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clowery…….what he is doing is called "Projection" and it is a common practice of alcoholics. They project total blame and criticism onto YOU...so, that the spotlight is off of them and they don't have to bear any responsibility for their actions. It allows them to continue to live in denial of their alcoholism....
And, it works for THEM as long as you (and others) buy that crap.

News flash-----a husband has more responsibility to the family than just financial support. They have the responsibility in the emotional state and atmosphere in the home, also. They need to be emotionally present and caring and compassionate.....and it is necessary to be an equal/supportive partner in all of the parenting activities....They need to nourish their partner and offspring.....DUH!

Do you provide financial support? Damn right you do!! If you got hit by a bus...and, he had to hire workers to do ALL that you do...he probably couldn't afford it. Just because you don't draw a paycheck, doesn't mean that you do not contribute to the financials of the family.
Think of all that you do to maintain the family and home.....they would all be lost without you.....
Receiving a paycheck, in no way, makes him more important or more valuable than you.....(though he may think so)……...
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Old 12-03-2019, 11:42 AM   #13 (permalink)
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Yes, it is typical alcoholic behaviour, unfortunately.

Excuses Alcoholics Make

Look at all I have done for you! or This is the thanks I get!

Another "guilt trip" designed to disarm or deflect criticism of addictive behavior. References to the hard work, long hours, job stress and material status of the family are common attempts to win sympathy and understanding for behavior that has become harmful to the addict and others.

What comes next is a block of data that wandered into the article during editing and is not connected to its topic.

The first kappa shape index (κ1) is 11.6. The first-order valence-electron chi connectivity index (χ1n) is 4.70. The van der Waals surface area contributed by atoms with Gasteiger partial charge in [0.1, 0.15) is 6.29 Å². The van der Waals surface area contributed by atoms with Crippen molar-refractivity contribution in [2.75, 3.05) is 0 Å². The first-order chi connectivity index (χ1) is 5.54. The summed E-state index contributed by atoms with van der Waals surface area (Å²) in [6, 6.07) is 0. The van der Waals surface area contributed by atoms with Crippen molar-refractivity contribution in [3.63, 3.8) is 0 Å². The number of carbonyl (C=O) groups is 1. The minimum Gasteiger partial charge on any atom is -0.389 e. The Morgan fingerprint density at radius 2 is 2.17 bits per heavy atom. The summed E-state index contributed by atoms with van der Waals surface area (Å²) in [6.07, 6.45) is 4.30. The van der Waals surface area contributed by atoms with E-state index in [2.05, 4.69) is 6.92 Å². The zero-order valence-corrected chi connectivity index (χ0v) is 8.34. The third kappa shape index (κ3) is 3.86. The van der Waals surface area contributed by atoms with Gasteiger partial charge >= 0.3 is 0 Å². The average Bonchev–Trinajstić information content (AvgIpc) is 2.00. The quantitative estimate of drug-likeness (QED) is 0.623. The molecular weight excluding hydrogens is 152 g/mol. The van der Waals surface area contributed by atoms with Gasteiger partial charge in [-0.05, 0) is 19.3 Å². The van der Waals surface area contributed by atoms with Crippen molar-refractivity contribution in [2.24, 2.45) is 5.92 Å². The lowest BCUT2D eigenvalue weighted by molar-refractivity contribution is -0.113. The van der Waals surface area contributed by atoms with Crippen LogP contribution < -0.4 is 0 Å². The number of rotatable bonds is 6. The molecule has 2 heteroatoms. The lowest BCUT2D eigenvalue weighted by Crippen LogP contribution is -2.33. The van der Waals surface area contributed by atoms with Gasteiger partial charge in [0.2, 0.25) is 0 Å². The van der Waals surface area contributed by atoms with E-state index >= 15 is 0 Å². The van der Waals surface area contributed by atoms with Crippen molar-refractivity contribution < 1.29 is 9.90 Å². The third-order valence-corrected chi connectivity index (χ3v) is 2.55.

I'd be OK if it weren't for you!

The addict blames his addictive behavior on his significant other, usually his spouse. He feels resentful and self-pitying about the way he considers himself to be treated and uses this to justify his addiction. Since one of the commonest causes of resentment and self-pity in addicts is criticism by others of their addictive behavior, and since the characteristic response of the addict to such criticism is to escalate addictive behavior, this process tends to be self-perpetuating. The addict is often quite cruel in highlighting, exaggerating and exploiting any and every defect or flaw the significant other may have, or even in fabricating them out of his own mind in order to justify and rationalize his own behavior.
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Old 12-04-2019, 07:52 AM   #14 (permalink)
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He started right back to drinking. Lasted 3 days. I know he canít do it by himself. But he refuses to find help. He said I know I have to quit. Itís either quit or die. I suggested finding a Dr to help. I said they have meds that will help you. His response is priceless. He said whatís the difference in taking meds than drinking liquor. HaHa!! Iím shocked at what comes out of his mouth. And also said that even if he quit I would find something else to bi*ch about. And heís probably right. Cause heís full of hatefullness.
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Old 12-04-2019, 08:09 AM   #15 (permalink)
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I'm sorry, clowery. His addiction has him firmly in its grip, and he is not ready to get off the train.

Now's the time to really focus on what you can do for yourself instead of what he isn't willing to do at all.
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Old 12-04-2019, 08:28 AM   #16 (permalink)
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He started right back to drinking. Lasted 3 days. I know he canít do it by himself. But he refuses to find help. He said I know I have to quit. Itís either quit or die. I suggested finding a Dr to help. I said they have meds that will help you. His response is priceless. He said whatís the difference in taking meds than drinking liquor. HaHa!! Iím shocked at what comes out of his mouth. And also said that even if he quit I would find something else to bi*ch about. And heís probably right. Cause heís full of hatefullness.